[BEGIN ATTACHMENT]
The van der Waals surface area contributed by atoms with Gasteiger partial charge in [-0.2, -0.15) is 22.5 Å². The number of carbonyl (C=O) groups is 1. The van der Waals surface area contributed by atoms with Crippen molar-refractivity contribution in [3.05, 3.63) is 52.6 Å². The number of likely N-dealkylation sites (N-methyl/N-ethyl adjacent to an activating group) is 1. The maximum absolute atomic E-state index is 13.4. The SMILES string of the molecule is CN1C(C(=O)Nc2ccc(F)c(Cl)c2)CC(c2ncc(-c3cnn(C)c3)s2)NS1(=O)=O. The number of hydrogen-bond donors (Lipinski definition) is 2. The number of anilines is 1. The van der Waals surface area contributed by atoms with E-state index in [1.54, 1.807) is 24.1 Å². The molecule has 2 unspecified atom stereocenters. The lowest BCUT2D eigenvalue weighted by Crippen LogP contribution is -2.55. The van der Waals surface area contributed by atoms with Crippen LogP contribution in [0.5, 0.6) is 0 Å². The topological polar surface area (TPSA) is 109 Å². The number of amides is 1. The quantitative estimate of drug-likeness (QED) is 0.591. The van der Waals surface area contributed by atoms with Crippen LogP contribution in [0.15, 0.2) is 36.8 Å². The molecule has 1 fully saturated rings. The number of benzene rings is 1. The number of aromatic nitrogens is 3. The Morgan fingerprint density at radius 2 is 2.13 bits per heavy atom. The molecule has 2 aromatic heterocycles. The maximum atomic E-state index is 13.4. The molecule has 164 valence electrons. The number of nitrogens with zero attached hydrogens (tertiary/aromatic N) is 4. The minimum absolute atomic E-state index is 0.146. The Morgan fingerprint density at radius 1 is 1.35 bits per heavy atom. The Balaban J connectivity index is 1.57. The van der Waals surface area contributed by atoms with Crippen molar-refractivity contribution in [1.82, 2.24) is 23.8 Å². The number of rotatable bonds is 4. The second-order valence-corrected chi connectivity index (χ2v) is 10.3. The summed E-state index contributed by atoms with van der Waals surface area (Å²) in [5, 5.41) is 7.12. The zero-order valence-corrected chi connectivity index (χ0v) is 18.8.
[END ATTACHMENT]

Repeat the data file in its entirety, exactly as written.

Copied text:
The van der Waals surface area contributed by atoms with Gasteiger partial charge in [-0.2, -0.15) is 22.5 Å². The number of carbonyl (C=O) groups is 1. The van der Waals surface area contributed by atoms with Crippen molar-refractivity contribution in [3.05, 3.63) is 52.6 Å². The number of likely N-dealkylation sites (N-methyl/N-ethyl adjacent to an activating group) is 1. The maximum absolute atomic E-state index is 13.4. The SMILES string of the molecule is CN1C(C(=O)Nc2ccc(F)c(Cl)c2)CC(c2ncc(-c3cnn(C)c3)s2)NS1(=O)=O. The number of hydrogen-bond donors (Lipinski definition) is 2. The number of anilines is 1. The van der Waals surface area contributed by atoms with E-state index in [1.54, 1.807) is 24.1 Å². The molecule has 2 unspecified atom stereocenters. The lowest BCUT2D eigenvalue weighted by Crippen LogP contribution is -2.55. The van der Waals surface area contributed by atoms with Crippen LogP contribution in [0.5, 0.6) is 0 Å². The topological polar surface area (TPSA) is 109 Å². The number of amides is 1. The quantitative estimate of drug-likeness (QED) is 0.591. The van der Waals surface area contributed by atoms with Crippen LogP contribution in [0.15, 0.2) is 36.8 Å². The molecule has 1 fully saturated rings. The number of benzene rings is 1. The number of aromatic nitrogens is 3. The Morgan fingerprint density at radius 2 is 2.13 bits per heavy atom. The molecule has 2 aromatic heterocycles. The maximum atomic E-state index is 13.4. The molecule has 164 valence electrons. The number of nitrogens with zero attached hydrogens (tertiary/aromatic N) is 4. The minimum absolute atomic E-state index is 0.146. The Morgan fingerprint density at radius 1 is 1.35 bits per heavy atom. The Balaban J connectivity index is 1.57. The van der Waals surface area contributed by atoms with Crippen molar-refractivity contribution in [1.82, 2.24) is 23.8 Å². The number of rotatable bonds is 4. The second-order valence-corrected chi connectivity index (χ2v) is 10.3. The summed E-state index contributed by atoms with van der Waals surface area (Å²) in [5, 5.41) is 7.12. The zero-order valence-corrected chi connectivity index (χ0v) is 18.8.